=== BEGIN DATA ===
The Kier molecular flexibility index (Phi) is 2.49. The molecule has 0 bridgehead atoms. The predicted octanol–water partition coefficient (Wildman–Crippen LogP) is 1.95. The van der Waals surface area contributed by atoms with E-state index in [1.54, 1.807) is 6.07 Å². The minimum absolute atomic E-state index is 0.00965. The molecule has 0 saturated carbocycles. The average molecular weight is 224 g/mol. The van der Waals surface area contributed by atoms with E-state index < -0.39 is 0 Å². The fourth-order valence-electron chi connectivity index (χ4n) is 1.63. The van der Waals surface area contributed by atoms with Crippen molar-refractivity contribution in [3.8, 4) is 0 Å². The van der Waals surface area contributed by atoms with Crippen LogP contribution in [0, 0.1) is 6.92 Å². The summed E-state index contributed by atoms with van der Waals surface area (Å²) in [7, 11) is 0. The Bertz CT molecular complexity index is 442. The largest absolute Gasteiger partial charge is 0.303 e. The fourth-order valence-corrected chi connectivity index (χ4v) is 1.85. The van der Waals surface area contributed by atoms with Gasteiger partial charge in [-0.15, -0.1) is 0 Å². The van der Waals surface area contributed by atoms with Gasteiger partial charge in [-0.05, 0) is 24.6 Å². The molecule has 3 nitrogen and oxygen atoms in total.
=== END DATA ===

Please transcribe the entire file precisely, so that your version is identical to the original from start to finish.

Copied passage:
The Kier molecular flexibility index (Phi) is 2.49. The molecule has 0 bridgehead atoms. The predicted octanol–water partition coefficient (Wildman–Crippen LogP) is 1.95. The van der Waals surface area contributed by atoms with E-state index in [1.54, 1.807) is 6.07 Å². The minimum absolute atomic E-state index is 0.00965. The molecule has 0 saturated carbocycles. The average molecular weight is 224 g/mol. The van der Waals surface area contributed by atoms with E-state index < -0.39 is 0 Å². The fourth-order valence-electron chi connectivity index (χ4n) is 1.63. The van der Waals surface area contributed by atoms with Crippen molar-refractivity contribution in [3.8, 4) is 0 Å². The van der Waals surface area contributed by atoms with Crippen LogP contribution in [0, 0.1) is 6.92 Å². The summed E-state index contributed by atoms with van der Waals surface area (Å²) in [7, 11) is 0. The Bertz CT molecular complexity index is 442. The largest absolute Gasteiger partial charge is 0.303 e. The fourth-order valence-corrected chi connectivity index (χ4v) is 1.85. The van der Waals surface area contributed by atoms with Gasteiger partial charge in [-0.15, -0.1) is 0 Å². The van der Waals surface area contributed by atoms with Gasteiger partial charge in [-0.05, 0) is 24.6 Å². The molecule has 3 nitrogen and oxygen atoms in total.